7) Gears selection should be heavy when oil cold (miss 2nd out to save the synchros) once hot the shift should be quick and smooth for all gears.

    8) The paint should be even all over and a bit orange peally (normal Ferrari) if the paint finish is mega (no orange peel) then its either been professionally rubbed down and polished or its a re-spray. Look everywhere for overspray, lift the window rubbers etc.

    9) Make sure wheels are not damaged, magnesium leaks air if it has hairline fractures and an impact can cause this. They are about £850 each to replace.

    10) Exhaust manifolds crack and need welding / replacing at some point. Check for blowing in the exhaust system and adjust price as required. Ferrari manifolds are about £1650 each but there are alternatives that are probably better made (eBay again, .com, I love eBay ).

    11) When you remove the petrol cap (make sure it dosnt stick when pressing button on dash, show lack of care) there should be a rush of air OUT (tank pressureised).

    12) Check all the electrics work OK, and I mean all of them.

    13) I have never seen a car with more than 30,000m on it that hasnt got signs of wear / cracking on the leather interior (seat sides etc) so if you see wear and the mileage is low be suspicious.

    14) Throttle sticks a little bit on initial pickup (needs more pressure initially when pulling away then jolts as the pedal moves) this is caused by the throttle cable run not be properly adjusted/lubricated. Its a good indicator of how recently and how well its been serviced. After a service there should be no jolt, but it gets gradually worse the closer you get to the next service.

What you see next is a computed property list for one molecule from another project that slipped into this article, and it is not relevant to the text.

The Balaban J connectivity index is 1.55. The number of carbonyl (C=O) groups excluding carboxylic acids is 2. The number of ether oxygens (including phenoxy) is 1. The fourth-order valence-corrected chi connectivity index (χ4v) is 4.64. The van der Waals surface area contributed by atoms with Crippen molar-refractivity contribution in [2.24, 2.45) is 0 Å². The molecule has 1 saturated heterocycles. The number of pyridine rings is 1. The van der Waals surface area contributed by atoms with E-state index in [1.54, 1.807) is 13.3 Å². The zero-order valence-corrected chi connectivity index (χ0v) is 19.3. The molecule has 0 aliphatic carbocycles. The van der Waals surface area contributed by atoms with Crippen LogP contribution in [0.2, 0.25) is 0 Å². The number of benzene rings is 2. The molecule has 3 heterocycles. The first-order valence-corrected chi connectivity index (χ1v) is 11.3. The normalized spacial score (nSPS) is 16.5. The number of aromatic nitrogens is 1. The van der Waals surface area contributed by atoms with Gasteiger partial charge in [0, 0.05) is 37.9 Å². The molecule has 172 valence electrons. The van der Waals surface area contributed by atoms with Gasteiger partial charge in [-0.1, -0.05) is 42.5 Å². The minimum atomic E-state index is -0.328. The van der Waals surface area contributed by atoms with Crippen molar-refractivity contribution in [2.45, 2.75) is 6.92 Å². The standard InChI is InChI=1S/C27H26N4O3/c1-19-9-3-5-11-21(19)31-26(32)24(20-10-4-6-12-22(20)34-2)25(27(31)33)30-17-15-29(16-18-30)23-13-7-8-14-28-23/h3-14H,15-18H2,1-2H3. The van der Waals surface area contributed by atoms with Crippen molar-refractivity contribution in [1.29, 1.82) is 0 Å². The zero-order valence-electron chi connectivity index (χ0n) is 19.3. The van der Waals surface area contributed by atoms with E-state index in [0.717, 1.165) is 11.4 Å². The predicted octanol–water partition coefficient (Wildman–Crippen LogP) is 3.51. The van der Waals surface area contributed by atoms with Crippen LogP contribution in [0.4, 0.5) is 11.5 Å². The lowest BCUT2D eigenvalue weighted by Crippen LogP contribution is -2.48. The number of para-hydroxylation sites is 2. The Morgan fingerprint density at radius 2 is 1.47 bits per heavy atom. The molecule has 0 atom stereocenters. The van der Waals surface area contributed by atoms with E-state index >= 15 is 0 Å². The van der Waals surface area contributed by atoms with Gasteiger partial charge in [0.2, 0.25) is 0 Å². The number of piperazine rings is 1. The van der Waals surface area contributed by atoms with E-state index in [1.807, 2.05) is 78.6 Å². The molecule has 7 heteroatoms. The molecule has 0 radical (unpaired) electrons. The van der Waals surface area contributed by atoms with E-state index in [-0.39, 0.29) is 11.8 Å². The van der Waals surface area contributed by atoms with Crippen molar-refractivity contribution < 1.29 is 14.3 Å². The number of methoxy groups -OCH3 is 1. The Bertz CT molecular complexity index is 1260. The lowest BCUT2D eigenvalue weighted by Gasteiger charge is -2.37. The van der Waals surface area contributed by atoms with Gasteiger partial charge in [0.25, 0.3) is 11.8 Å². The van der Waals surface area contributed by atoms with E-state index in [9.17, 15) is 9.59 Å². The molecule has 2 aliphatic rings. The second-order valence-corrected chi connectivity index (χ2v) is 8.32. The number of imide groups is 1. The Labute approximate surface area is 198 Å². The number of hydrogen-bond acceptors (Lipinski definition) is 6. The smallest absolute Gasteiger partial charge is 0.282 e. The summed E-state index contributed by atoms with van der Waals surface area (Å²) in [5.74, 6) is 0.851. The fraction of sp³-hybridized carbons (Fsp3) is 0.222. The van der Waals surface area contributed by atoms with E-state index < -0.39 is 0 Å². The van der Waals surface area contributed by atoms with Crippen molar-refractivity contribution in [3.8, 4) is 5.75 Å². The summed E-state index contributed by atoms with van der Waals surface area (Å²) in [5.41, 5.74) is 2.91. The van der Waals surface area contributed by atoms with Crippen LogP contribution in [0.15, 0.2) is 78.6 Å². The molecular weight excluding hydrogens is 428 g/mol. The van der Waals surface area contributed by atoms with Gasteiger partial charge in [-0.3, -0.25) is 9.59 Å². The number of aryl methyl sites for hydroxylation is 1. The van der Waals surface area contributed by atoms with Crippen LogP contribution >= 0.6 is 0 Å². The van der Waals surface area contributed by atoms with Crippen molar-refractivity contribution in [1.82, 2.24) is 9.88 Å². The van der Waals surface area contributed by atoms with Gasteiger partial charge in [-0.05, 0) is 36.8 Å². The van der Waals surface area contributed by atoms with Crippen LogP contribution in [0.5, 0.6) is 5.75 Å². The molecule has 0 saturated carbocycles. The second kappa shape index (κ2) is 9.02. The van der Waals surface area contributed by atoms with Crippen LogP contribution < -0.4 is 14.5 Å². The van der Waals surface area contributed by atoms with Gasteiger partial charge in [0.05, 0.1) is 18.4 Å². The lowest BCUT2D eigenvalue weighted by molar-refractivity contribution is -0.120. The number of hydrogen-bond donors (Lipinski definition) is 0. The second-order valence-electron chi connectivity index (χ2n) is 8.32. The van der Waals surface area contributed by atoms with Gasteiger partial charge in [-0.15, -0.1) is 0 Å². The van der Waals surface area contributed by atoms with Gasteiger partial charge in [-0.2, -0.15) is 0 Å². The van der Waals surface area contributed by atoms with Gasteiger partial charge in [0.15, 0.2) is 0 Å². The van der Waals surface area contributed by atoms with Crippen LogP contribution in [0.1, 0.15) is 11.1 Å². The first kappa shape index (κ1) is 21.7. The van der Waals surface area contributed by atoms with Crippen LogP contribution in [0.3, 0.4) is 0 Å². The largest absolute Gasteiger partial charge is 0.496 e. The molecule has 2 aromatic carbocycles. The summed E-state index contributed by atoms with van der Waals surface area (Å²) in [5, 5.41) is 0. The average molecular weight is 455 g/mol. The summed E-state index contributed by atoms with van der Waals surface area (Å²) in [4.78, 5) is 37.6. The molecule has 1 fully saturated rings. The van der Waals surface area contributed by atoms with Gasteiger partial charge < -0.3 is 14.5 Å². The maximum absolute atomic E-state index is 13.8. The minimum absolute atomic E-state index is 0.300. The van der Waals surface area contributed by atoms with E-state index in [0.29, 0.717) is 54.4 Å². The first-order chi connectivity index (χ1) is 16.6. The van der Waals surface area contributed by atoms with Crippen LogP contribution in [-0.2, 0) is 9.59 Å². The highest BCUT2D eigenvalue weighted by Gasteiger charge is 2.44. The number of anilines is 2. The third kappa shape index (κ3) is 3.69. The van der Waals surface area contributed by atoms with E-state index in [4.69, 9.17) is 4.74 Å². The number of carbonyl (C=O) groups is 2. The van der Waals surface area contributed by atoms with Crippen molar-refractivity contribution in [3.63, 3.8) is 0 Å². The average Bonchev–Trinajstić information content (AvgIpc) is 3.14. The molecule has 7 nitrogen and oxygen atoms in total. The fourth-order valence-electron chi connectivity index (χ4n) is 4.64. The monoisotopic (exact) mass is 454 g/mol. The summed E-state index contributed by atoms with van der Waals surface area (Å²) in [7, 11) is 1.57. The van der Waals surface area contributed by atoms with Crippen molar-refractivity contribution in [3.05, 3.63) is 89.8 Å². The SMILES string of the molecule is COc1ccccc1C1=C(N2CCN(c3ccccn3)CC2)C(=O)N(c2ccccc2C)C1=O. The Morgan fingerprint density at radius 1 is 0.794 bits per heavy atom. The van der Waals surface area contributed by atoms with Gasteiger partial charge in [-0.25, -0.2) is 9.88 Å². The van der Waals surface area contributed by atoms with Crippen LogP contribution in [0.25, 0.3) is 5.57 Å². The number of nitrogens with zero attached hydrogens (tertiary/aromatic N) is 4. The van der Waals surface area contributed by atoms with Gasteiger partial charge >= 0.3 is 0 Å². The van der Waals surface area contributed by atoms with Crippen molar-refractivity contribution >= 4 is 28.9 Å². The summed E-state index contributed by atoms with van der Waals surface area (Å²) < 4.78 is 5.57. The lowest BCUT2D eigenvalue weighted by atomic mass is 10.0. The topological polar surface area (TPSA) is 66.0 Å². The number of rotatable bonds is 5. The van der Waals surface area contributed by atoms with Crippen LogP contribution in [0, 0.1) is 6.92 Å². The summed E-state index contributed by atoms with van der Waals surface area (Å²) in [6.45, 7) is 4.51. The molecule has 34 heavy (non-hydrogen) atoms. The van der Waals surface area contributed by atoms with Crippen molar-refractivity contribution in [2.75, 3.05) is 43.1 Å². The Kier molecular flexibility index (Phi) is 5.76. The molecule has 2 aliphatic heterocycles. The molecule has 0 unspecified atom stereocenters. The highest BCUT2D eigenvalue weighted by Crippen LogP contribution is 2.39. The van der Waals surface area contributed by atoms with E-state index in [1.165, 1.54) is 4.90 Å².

15. tonyh

    tonyh F1 World Champ
    Lifetime Rossa Owner

    Dec 23, 2002
    14,372
    S W London
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    Tony H
    The Ferrari F355 has two different engine packages (OBDIO-I=95 and OBDIO-II=96-99), and three different brake packages (95, 96-97, and 98-99). In street braking, there is not much difference in the braking setup and response; and for track use all brake packages should have a set of pads that are more tollerent of heat.
    When F1 became available in ?96 or 97? it arrived with an uprated slave cylinder in the clutch throwout system. Like the F348s the clutch (and associated parts) is easy to change even if the parts are expensive. If you have to change anything in the clutch, do the whole thing and use the uprated slave cylinder. Its smoother, lighter, and ever so slightly faster.

    The 95 engine has a little more HP and TQ (5 HP and 2-3 lb-ft) from a slightly richer mixture allowed by the OBDIO-I emissions specification. All engines will have header issues if tracked regularly, and the 95 modle year is more affected than later. There is a uprated materials specification if/when header replacement is required. Even with the uprated materials, challenge cars replace the headers yearly. With indifferent street use headers have gone as far as 103,000 miles without failure. The hydraulic pump of the F1 cars saps some power from the engine but performance improves through the faster gear changes available through computer controlled timing of the events. The 360 F1 system is miles ahead in smoothness especially after 2001.

    Engines up through the 98 model year can be affected by a valve guide issue detected in 95 based on the 94 348 Challenge cars where the factory changed the vavle guide specification from <some> bronze to sintered steel. In general, if the engine has not run into the valve guide issue by the time it has 20,000 miles it will likely not run into the issue.